TV Channels, Self Control and Happiness
In many countries, TV viewers have access to more and more TV channels. We study whether people can cope with this and watch the amount of TV they find optimal for themselves or whether they are prone to over-consumption. We find that heavy TV viewers do not benefit, but instead report lower life satisfaction when exposed to more TV channels. This finding runs counter to the standard economic prediction that a larger choice set does not make people worse off. It suggests that an identifiable group of persons experience a self-control problem when it comes to TV viewing.
|Date of creation:||Jul 2006|
|Contact details of provider:|| Postal: Schönberggasse 1, CH-8001 Zürich|
Phone: +41-1-634 21 37
Fax: +41-1-634 49 82
Web page: http://www.econ.uzh.ch/
More information through EDIRC
Please report citation or reference errors to , or , if you are the registered author of the cited work, log in to your RePEc Author Service profile, click on "citations" and make appropriate adjustments.:
- Laibson, David I., 1997.
"Golden Eggs and Hyperbolic Discounting,"
4481499, Harvard University Department of Economics.
- Stefano DellaVigna & M. Daniele Paserman, 2005.
"Job Search and Impatience,"
Journal of Labor Economics,
University of Chicago Press, vol. 23(3), pages 527-588, July.
- Giacomo Corneo, 2002.
"Work and Television,"
CESifo Working Paper Series
829, CESifo Group Munich.
- Prat, Andrea & Strömberg, David, 2005.
"Commercial Television and Voter Information,"
CEPR Discussion Papers
4989, C.E.P.R. Discussion Papers.
- Bruno S. Frey & Alois Stutzer, 2001.
"What Can Economists Learn from Happiness Research?,"
CESifo Working Paper Series
503, CESifo Group Munich.
- Bruno S. Frey & Alois Stutzer, 2002. "What Can Economists Learn from Happiness Research?," Journal of Economic Literature, American Economic Association, vol. 40(2), pages 402-435, June.
- Bruno S. Frey & Alois Stutzer, "undated". "What can Economists Learn from Happiness Research?," IEW - Working Papers 080, Institute for Empirical Research in Economics - University of Zurich.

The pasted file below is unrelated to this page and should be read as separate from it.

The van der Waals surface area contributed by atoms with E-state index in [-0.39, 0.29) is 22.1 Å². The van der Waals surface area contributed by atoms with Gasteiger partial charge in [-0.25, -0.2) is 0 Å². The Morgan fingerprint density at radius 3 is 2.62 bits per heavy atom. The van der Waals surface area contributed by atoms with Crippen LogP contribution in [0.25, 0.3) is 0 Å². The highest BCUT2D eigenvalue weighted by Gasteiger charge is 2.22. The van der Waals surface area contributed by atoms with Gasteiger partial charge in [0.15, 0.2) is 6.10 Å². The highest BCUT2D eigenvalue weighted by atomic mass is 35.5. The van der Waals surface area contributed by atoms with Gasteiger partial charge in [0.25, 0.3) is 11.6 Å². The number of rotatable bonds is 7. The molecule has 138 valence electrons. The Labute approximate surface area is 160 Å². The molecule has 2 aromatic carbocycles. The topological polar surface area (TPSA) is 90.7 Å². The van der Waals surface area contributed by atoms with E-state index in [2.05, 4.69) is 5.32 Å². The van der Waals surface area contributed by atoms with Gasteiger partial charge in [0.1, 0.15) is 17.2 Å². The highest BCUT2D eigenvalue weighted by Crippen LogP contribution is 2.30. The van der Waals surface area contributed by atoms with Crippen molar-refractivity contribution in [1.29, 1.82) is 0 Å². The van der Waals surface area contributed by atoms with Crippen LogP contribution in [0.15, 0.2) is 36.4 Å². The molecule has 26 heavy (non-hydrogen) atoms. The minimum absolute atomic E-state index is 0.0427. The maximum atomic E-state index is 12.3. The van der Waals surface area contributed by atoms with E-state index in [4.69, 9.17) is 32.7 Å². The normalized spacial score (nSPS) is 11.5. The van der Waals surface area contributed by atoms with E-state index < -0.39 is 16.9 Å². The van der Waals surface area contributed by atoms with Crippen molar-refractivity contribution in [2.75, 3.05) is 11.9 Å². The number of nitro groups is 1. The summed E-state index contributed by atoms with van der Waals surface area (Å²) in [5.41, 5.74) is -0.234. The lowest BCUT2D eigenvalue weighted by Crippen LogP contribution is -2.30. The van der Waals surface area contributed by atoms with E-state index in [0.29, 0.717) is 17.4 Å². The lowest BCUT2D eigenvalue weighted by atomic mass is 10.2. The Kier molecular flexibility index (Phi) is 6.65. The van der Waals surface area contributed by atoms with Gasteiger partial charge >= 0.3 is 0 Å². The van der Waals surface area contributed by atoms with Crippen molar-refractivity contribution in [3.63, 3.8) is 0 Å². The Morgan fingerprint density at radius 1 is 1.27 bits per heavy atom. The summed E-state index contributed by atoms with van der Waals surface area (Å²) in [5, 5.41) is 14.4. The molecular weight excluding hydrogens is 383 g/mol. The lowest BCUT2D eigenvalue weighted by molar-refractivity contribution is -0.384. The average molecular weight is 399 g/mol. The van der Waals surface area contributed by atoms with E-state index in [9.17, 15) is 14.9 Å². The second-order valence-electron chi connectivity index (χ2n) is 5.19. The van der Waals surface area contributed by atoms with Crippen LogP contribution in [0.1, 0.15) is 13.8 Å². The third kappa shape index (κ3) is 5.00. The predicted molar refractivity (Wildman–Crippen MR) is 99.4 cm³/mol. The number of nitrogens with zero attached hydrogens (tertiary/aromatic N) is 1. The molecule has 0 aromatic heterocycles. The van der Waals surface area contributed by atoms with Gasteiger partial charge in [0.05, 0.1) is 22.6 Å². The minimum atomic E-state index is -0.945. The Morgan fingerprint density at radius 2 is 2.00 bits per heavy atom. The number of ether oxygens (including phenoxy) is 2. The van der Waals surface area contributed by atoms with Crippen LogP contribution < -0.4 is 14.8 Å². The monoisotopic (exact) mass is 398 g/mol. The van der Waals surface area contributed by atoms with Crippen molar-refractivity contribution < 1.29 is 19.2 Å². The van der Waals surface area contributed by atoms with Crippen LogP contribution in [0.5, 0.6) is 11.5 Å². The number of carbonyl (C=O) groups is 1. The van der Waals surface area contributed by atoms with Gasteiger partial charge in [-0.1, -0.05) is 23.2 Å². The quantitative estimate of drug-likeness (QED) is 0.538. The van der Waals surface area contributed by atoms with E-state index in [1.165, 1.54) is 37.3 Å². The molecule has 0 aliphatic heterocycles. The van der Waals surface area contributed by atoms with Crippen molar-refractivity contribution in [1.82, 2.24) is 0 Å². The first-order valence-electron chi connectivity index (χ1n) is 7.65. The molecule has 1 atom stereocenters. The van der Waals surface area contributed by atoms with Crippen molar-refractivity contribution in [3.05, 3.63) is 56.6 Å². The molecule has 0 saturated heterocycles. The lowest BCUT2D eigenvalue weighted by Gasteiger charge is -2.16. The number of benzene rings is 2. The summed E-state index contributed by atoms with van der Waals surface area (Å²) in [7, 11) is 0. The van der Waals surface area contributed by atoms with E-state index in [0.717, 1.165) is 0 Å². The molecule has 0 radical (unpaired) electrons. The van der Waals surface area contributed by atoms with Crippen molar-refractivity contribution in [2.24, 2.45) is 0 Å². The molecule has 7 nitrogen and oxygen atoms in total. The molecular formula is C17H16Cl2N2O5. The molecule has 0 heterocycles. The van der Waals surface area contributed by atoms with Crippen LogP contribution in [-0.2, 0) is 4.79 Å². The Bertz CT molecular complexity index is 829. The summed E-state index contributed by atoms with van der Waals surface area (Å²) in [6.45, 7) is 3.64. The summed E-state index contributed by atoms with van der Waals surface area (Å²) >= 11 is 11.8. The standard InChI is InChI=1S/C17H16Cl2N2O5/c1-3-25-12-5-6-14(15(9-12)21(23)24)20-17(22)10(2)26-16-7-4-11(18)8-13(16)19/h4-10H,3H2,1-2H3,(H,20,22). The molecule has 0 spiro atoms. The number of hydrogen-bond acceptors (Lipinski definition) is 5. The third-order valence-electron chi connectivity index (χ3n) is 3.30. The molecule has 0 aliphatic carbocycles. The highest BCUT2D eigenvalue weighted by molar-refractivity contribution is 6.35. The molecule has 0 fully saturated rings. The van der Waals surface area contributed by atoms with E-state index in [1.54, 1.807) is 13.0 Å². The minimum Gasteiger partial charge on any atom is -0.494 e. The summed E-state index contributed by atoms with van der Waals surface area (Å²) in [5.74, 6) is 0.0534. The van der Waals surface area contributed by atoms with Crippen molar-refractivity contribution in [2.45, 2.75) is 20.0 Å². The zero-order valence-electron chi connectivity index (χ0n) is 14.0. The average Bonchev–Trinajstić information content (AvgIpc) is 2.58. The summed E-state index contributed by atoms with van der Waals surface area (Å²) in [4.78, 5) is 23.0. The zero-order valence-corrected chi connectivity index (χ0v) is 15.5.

- O'Donoghue, Ted & Rabin, Matthew, 2000.
"Choice and Procrastination,"
Department of Economics, Working Paper Series
qt5r26k54p, Department of Economics, Institute for Business and Economic Research, UC Berkeley.
- Simon P. Anderson & Stephen Coate, 2005.
"Market Provision of Broadcasting: A Welfare Analysis,"
Review of Economic Studies,
Oxford University Press, vol. 72(4), pages 947-972.
- Simon P. Anderson & Stephen Coate, 2003. "Market Provision of Broadcasting: A Welfare Analysis," Virginia Economics Online Papers 358, University of Virginia, Department of Economics.
- Luigino Bruni & Luca Stanca, 2006.
"Income Aspirations, Television and Happiness: Evidence from the World Values Survey,"
Wiley Blackwell, vol. 59(2), pages 209-225, 05.
- Luigino Bruni & Luca Stanca, 2005. "Income Aspirations, Television and Happiness: Evidence from the World Value Surveys," Working Papers 89, University of Milano-Bicocca, Department of Economics, revised Jun 2005.
- Yong Liu & Daniel Putler & Charles Weinberg, 2006. "The welfare and equity implications of competition in television broadcasting: the role of viewer tastes," Journal of Cultural Economics, Springer;The Association for Cultural Economics International, vol. 30(2), pages 127-140, September.
- Bruni, Luigino & Stanca, Luca, 2008.
"Watching alone: Relational goods, television and happiness,"
Journal of Economic Behavior & Organization,
Elsevier, vol. 65(3-4), pages 506-528, March.
- Luigino Bruni & Luca Stanca, 2005. "Watching alone: Relational Goods, Television and Happiness," Working Papers 90, University of Milano-Bicocca, Department of Economics, revised Jun 2005.
- Loomes, Graham & Sugden, Robert, 1982. "Regret Theory: An Alternative Theory of Rational Choice under Uncertainty," Economic Journal, Royal Economic Society, vol. 92(368), pages 805-824, December.
- Bruno S. Frey & Alois Stutzer, "undated". "Testing Theories of Happiness," IEW - Working Papers 147, Institute for Empirical Research in Economics - University of Zurich.
- Matthew Gentzkow & Jesse M. Shapiro, 2006. "Does Television Rot Your Brain? New Evidence from the Coleman Study," NBER Working Papers 12021, National Bureau of Economic Research, Inc.
- Jeremy Tobacman & Paige Skiba, 2005. "Payday Loans, Consumption Shocks, and Discounting," Computing in Economics and Finance 2005 189, Society for Computational Economics.
- Matthew Gentzkow, 2006. "Television and Voter Turnout," The Quarterly Journal of Economics, Oxford University Press, vol. 121(3), pages 931-972.
- Stefano DellaVigna & Ulrike Malmendier, 2006. "Paying Not to Go to the Gym," American Economic Review, American Economic Association, vol. 96(3), pages 694-719, June.
- Daniel Kahneman & Peter P. Wakker & Rakesh Sarin, 1997. "Back to Bentham? Explorations of Experienced Utility," The Quarterly Journal of Economics, Oxford University Press, vol. 112(2), pages 375-406.
- Matthew Gentzkow & Jesse M. Shapiro, 2008. "Preschool Television Viewing and Adolescent Test Scores: Historical Evidence from the Coleman Study," The Quarterly Journal of Economics, Oxford University Press, vol. 123(1), pages 279-323.
When requesting a correction, please mention this item's handle: RePEc:zur:iewwpx:301. See general information about how to correct material in RePEc.
For technical questions regarding this item, or to correct its authors, title, abstract, bibliographic or download information, contact: (Marita Kieser)
If references are entirely missing, you can add them using this form.